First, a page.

Back in New York I rode motorcycles and worked at the Milk Bar.
Richard came to the door. I had never spoken to him before, but he said, “I think we have a mutual friend.”
“Who?” I knew exactly who.
“Lizzie in Paris says hello.”
“She’s a great girl.”
She is at that.” I offered him a drink and was surprised by how friendly he was. After the second drink he said, “Lizzie told me about some American in Paris calling me Forkhead.”
“I said it, but the first person to call you that was Marky, the lead guitarist of the Ghosts.
“I know, but it’s a better story that way.” Richard no longer sported spikes. “By the way she called you ‘suedehead’, which is funny coming from someone with a hair like a crow’s nest.”
“More a bird’s nest.”
“Depends on your perspective.” Richard was taller than me. He tipped the bartender $5 before leaving the bar. She smiled at him in recognition of his legend. Punk wouldn’t be punk without him.
“I’ll see you around.”
We lived in the East Village and occasionally ran into each other on the street. He invited me to poetry readings at the St. Mark’s Church. Someone said that he edited several alternative magazines. I submitted short stories to each one. He never mentioned them afterwards. I didn’t blame him. My typing, grammar, and spelling were atrocious.
I returned to France in 1989.
Lizzie was going out with an art dealer. We played squash in Les Halles. She was beating me without mercy, despite wheezing after every shot. I spoke about Richard during a break.
“Richard is so funny. I think he was jealous of you.”
“Jealous for what?”
“For you being with me.”
“You told him about that?” Our affair was still a secret on my end.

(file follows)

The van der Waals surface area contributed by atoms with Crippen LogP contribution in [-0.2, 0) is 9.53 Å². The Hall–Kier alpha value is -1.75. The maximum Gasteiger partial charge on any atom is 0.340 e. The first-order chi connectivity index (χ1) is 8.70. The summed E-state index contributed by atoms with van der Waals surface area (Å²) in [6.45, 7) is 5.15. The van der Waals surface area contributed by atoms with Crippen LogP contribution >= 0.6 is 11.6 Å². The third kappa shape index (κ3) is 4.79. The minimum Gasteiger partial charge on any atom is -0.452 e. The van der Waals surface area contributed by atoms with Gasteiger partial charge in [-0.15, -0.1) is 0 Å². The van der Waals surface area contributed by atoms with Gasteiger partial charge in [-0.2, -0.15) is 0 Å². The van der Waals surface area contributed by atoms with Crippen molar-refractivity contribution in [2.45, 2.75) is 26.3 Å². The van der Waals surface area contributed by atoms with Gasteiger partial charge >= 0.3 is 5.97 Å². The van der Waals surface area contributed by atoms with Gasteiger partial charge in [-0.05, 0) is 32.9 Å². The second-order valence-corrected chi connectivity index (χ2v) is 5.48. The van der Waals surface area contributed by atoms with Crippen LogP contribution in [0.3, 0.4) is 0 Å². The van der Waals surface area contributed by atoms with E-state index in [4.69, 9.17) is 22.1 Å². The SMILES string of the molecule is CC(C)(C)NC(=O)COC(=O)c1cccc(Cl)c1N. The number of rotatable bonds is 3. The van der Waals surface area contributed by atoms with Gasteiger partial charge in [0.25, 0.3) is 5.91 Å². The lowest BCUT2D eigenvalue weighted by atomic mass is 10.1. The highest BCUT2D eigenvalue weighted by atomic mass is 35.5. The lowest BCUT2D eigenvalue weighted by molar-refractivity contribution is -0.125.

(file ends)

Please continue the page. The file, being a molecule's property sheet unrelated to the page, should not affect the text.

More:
“Maybe, it isn’t important anymore.”
“No.” I had been in love several times in the interim. None of my affair had been a success.
“Then let’s not worry about the past.” Lizzie served the ball against the wall for an ace. We went to dinner in the Marais and I said, “Loser pays.”
“It wasn’t much of a game.”
“Not considering that I was once the 17th-ranked tennis player in the USA.”
“Yes, my friend lied to his father about my ranking.”
“So you weren’t the 17th-ranked player in America?”
“Do I look like I could have ever been the 17th ranked tennis player in America.” I said it so she wouldn’t believe me and added, “I let you win fair and square.”
“I’m not sure.”
“Up to you.”
We said good-bye in Les Halles. Neither of us suggested a nightcap. We had become just friends.
In the 90s I started taking around-the-world trips.
Richard was fascinated by my tales of opium dens on the Burmese border. I thought about writing a down-and-out travel book. I gave several chapters to a literary agent. He hated my typing and I started selling diamonds on 47th Street. It was a 9-6 job. I wore a suit and tie. The money was good. I went out at night, but not late.
One night at a party at the St. Mark’s Church I spotted Claudia at the bar. I hadn’t seen her since Paris. She was happy to see me. Richard kept looking at Claudia and I asked, “Are you two a thing?”
“Richard’s no one’s thing. You have a girlfriend?”
“No, I had a Spanish girlfriend, but I thew her out for being unfaithful. My next-door neighbor loved her and she cursed me.”
“A Santeria curse and I haven’t had sex since then.”
“100%.” There was no other explanation for my celibacy.
“Maybe I can help you change that.”
We left for my place and he spent the night. Her divorced husband was taking care of their son. She had to leave before dawn.
“Like Cinderella.” I joked with a towel around my waist.
“Cinderella didn’t have a kid.”
Claudia walked down the hallway to the stairs. Mrs. Adorno opened the door. The old bruja had witnessed more than a few women come and go in and out of my life. Her one good eye squinted in my direction. She spat something in Spanish, then mumbled, “Sex not love. Siempre.”
“Not always.” I said, but I wanted more from a woman than sex. We went to the movies, made love, took holidays, and hiked with her son, so I wasn’t prepared for her saying after two months. “This isn’t working out.”
“What isn’t?” We saw each other several times a week. The sex was good.
“You and me. I want something more from a relationship than this and someone wants to give it to me.”
“Who?” I had to ask.
“Oh.” I was used to coming in second place.
“Yes, he called to say he really wanted to be with me. I have to give it a chance.”
“I understand.”I stood no chance against the aging rock god.
Mrs. Adorno’s curse was stronger than both of us.